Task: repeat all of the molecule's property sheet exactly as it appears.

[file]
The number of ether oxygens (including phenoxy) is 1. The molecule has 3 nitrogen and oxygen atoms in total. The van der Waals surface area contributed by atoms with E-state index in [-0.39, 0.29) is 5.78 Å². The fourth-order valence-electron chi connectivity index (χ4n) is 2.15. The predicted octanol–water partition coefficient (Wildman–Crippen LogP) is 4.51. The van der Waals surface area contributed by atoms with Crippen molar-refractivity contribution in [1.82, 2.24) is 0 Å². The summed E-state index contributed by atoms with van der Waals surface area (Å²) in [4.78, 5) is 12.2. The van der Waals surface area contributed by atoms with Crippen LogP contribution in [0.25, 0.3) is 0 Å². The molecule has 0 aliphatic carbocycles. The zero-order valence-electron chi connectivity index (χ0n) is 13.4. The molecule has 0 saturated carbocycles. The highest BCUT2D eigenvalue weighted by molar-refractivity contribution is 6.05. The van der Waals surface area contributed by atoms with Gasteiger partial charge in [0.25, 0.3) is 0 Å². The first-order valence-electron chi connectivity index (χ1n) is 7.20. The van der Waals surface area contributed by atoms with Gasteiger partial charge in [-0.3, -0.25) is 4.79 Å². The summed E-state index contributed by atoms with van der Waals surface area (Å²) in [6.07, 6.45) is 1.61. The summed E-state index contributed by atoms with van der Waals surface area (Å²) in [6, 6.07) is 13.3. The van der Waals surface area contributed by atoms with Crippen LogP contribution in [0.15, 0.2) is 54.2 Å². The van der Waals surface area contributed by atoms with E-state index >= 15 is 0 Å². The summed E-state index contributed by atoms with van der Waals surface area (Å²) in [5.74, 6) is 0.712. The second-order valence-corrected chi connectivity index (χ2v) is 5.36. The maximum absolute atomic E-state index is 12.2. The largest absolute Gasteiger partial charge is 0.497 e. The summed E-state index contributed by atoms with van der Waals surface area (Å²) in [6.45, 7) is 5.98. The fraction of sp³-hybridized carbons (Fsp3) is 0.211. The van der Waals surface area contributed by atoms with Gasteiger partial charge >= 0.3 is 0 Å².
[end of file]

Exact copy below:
The number of ether oxygens (including phenoxy) is 1. The molecule has 3 nitrogen and oxygen atoms in total. The van der Waals surface area contributed by atoms with E-state index in [-0.39, 0.29) is 5.78 Å². The fourth-order valence-electron chi connectivity index (χ4n) is 2.15. The predicted octanol–water partition coefficient (Wildman–Crippen LogP) is 4.51. The van der Waals surface area contributed by atoms with Crippen molar-refractivity contribution in [1.82, 2.24) is 0 Å². The summed E-state index contributed by atoms with van der Waals surface area (Å²) in [4.78, 5) is 12.2. The van der Waals surface area contributed by atoms with Crippen LogP contribution in [0.25, 0.3) is 0 Å². The molecule has 0 aliphatic carbocycles. The zero-order valence-electron chi connectivity index (χ0n) is 13.4. The molecule has 0 saturated carbocycles. The highest BCUT2D eigenvalue weighted by molar-refractivity contribution is 6.05. The van der Waals surface area contributed by atoms with Gasteiger partial charge in [0.25, 0.3) is 0 Å². The first-order valence-electron chi connectivity index (χ1n) is 7.20. The van der Waals surface area contributed by atoms with Gasteiger partial charge in [-0.3, -0.25) is 4.79 Å². The summed E-state index contributed by atoms with van der Waals surface area (Å²) in [6.07, 6.45) is 1.61. The summed E-state index contributed by atoms with van der Waals surface area (Å²) in [6, 6.07) is 13.3. The van der Waals surface area contributed by atoms with Crippen LogP contribution in [0.15, 0.2) is 54.2 Å². The van der Waals surface area contributed by atoms with E-state index >= 15 is 0 Å². The summed E-state index contributed by atoms with van der Waals surface area (Å²) in [5.74, 6) is 0.712. The second-order valence-corrected chi connectivity index (χ2v) is 5.36. The maximum absolute atomic E-state index is 12.2. The largest absolute Gasteiger partial charge is 0.497 e. The summed E-state index contributed by atoms with van der Waals surface area (Å²) in [6.45, 7) is 5.98. The fraction of sp³-hybridized carbons (Fsp3) is 0.211. The van der Waals surface area contributed by atoms with Gasteiger partial charge >= 0.3 is 0 Å².